When you think of home protection, code-activated security systems may come to mind. You probably don’t immediately think about protecting your title but home title theft happens when a criminal fraudulently transfers your property deed into their name. Sometimes called deed fraud, home title theft is rare but, when it does happen, it’s usually the result of identity theft.

For some, owning a home is a quintessential part of the American dream. So if you're a homeowner, your home probably ranks high on your list of most treasured possessions.

That's one reason why home title theft can be extremely frightening when it happens.

Sometimes called deed fraud, home title theft happens when a criminal uses forged documents to fraudulently transfer someone’s property deed into their name.

This gives the scammer the ability to then sell the property to an unsuspecting third party, pocketing the profits.

How common is home title theft? While the FBI issued a warning about house stealing back in 2008, it remains an uncommon fraud type.

When it does happen, it’s usually the result of identity theft.

How home title theft scams work

In order to pull off a house-stealing scam, a fraudster needs to first identify a house to target.

While any property could work, vacation and rental homes are particularly vulnerable because the homeowners are less likely to be physically present and may not be paying as much attention to bills and other mailed notices.

Senior homeowners are also more susceptible as they’re more likely to have paid off a good chunk of the mortgage which could equal more equity for a criminal to fraudulently borrow against.

The other key ingredient is the homeowner’s personal details. This information can be pulled from a variety of sources: social media, the dark web, or even phishing scams. The goal is to assemble enough pieces of information — like a homeowner’s full name, Social Security number, and birth date — to falsify identifying documents such as a driver’s license and Social Security card.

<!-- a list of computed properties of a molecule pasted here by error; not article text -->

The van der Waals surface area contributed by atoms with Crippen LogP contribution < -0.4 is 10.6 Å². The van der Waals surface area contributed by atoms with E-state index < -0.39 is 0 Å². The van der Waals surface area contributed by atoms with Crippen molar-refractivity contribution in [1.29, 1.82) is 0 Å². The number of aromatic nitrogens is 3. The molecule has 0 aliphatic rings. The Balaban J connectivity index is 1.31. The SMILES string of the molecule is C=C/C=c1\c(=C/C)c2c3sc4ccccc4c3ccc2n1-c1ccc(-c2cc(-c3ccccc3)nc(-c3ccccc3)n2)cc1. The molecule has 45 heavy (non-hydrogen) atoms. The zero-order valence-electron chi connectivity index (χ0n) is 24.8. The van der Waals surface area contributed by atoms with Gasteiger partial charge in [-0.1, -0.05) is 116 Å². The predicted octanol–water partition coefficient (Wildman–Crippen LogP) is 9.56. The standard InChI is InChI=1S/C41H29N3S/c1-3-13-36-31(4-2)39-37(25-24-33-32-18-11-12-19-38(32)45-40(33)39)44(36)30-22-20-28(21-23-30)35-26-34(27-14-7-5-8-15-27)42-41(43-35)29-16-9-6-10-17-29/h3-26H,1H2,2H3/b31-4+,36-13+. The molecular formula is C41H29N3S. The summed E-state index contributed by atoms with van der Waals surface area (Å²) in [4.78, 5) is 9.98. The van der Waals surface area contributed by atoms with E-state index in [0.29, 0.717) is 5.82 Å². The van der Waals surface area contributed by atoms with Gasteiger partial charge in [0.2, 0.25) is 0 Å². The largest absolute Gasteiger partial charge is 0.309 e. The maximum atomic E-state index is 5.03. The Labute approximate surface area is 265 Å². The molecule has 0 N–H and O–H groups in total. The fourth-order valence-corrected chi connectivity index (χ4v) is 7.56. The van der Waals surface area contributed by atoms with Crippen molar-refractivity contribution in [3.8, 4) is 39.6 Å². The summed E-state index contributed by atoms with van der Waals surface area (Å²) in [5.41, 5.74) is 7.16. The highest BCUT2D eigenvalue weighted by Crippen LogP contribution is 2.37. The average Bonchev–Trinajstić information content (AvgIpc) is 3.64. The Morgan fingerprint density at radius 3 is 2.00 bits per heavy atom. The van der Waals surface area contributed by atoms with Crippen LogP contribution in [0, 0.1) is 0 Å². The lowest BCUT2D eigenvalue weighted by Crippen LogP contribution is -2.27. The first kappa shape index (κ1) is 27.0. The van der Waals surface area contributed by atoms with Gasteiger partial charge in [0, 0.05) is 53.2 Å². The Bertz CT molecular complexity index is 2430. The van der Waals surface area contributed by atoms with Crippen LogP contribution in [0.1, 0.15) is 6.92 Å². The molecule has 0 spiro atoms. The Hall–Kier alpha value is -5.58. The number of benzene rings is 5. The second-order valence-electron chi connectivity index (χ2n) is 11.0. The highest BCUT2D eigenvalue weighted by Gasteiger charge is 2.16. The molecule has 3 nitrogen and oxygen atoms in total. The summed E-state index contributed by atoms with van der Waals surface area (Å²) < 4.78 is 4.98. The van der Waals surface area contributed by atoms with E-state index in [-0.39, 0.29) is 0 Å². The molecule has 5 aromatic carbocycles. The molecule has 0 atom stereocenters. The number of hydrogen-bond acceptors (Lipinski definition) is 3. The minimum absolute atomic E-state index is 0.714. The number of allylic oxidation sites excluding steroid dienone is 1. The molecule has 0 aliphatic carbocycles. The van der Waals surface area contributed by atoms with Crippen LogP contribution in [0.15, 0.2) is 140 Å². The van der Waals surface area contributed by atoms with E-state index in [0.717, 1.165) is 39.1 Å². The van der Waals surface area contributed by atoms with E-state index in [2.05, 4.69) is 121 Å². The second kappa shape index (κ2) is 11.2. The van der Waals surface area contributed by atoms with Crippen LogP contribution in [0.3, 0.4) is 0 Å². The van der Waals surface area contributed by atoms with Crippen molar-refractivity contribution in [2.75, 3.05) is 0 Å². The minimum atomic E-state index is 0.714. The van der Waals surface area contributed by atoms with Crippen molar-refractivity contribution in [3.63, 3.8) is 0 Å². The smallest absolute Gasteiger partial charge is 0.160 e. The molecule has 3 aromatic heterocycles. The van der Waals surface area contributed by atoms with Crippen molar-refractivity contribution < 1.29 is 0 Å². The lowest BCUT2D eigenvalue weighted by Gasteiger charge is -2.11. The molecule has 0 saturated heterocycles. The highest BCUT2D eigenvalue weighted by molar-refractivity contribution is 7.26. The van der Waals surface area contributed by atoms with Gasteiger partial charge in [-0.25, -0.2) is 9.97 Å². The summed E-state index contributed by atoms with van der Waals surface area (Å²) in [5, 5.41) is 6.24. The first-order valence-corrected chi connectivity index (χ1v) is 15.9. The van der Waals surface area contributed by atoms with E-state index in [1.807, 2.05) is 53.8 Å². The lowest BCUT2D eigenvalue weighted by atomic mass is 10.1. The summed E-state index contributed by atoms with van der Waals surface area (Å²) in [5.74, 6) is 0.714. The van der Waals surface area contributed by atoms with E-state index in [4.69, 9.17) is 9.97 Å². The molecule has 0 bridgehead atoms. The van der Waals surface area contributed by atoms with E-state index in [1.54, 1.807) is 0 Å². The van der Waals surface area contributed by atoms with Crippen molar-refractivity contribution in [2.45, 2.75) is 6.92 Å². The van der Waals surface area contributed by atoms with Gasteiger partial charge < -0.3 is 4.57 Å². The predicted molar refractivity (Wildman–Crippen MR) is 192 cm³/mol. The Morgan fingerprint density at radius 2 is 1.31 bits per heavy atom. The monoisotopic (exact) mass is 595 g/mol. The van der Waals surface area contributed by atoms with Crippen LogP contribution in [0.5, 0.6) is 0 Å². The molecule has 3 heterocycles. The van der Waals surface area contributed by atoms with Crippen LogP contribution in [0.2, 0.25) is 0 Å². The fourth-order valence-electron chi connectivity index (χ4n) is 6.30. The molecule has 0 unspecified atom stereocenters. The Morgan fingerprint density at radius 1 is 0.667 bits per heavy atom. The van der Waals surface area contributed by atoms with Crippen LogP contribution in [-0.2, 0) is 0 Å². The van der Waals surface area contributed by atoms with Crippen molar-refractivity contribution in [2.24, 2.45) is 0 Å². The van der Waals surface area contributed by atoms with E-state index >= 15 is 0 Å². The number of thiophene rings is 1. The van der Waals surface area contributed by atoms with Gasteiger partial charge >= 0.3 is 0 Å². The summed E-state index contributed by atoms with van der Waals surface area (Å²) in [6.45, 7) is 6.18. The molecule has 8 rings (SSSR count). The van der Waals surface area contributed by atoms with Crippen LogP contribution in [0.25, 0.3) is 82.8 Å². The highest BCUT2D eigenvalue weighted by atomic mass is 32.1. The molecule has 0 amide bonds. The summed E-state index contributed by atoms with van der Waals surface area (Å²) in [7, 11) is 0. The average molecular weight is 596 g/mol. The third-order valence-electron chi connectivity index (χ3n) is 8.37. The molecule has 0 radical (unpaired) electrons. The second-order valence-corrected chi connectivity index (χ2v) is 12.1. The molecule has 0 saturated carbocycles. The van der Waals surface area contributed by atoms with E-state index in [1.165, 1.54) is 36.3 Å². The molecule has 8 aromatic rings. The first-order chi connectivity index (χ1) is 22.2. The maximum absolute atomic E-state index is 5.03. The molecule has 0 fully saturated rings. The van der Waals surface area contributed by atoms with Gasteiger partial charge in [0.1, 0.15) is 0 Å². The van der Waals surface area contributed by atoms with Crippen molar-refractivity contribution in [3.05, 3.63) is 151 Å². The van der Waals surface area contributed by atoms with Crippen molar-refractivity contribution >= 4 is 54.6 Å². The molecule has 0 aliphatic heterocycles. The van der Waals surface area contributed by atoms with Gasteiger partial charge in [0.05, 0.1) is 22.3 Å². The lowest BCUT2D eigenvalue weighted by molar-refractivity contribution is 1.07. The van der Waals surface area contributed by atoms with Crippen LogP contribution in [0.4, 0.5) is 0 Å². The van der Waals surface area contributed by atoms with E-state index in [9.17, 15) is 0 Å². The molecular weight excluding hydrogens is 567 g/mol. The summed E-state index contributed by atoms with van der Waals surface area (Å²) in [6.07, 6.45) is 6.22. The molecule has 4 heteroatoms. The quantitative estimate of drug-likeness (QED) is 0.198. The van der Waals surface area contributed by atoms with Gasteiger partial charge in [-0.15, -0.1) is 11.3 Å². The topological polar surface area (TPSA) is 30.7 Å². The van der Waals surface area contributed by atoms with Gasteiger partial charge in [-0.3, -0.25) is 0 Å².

Using phony IDs and forged signatures, the fraudster then files paperwork with the county’s recorder of deeds to transfer ownership of the property to themselves or to a third party.

The rightful homeowners may not find out about the scam until new “owners” knock on the door... or worse: thieves aren’t likely to make any payments on loans tied to the property and the home could go into foreclosure.

In most house-stealing scams, the fraudster never actually takes possession of the home because a forged deed is not legitimate so the truth eventually prevails.

But proving the fraud to the proper authorities and recovering from any related identity theft can take time and resources.

Signs of home title theft

If you're concerned about home title theft, the first line of defense is to stay alert to common warning signs.

If you’re an Allstate Identity Protection member, you can activate credit monitoring and view your credit report. Keep an eye out for information or activity you don’t recognize including hard inquiries, incorrect aliases or address changes, or changes to your mortgage.

It's also smart to carefully review your incoming mail. Be on the lookout for bills or statements you don't recognize. And if the home-related bills you expect to receive, like utility or mortgage bills or statements, suddenly stop arriving, that can be a warning sign, too.

How to prevent home title theft

Currently, there is no solution on the market that can proactively lock your home title the same way you can lock your credit.

While locking your credit actually makes it harder for someone else to open an account in your name, what’s advertised as title lock insurance is often just a deed monitoring service that alerts you if a deed has been transferred out of your name — which is after the damage has already been done.

In most counties, you can access this information for free online. Some local governments even offer complimentary property fraud alerts that call or email you whenever a document is filed that relates to your property.

Instead of paying for a dedicated title lock insurance, consider signing up for free alerts or using a more comprehensive identity monitoring service that includes full-service restoration, like ours.

In a house stealing scam, the deed may be forged, but the identity theft is very real. Luckily, so is our protection.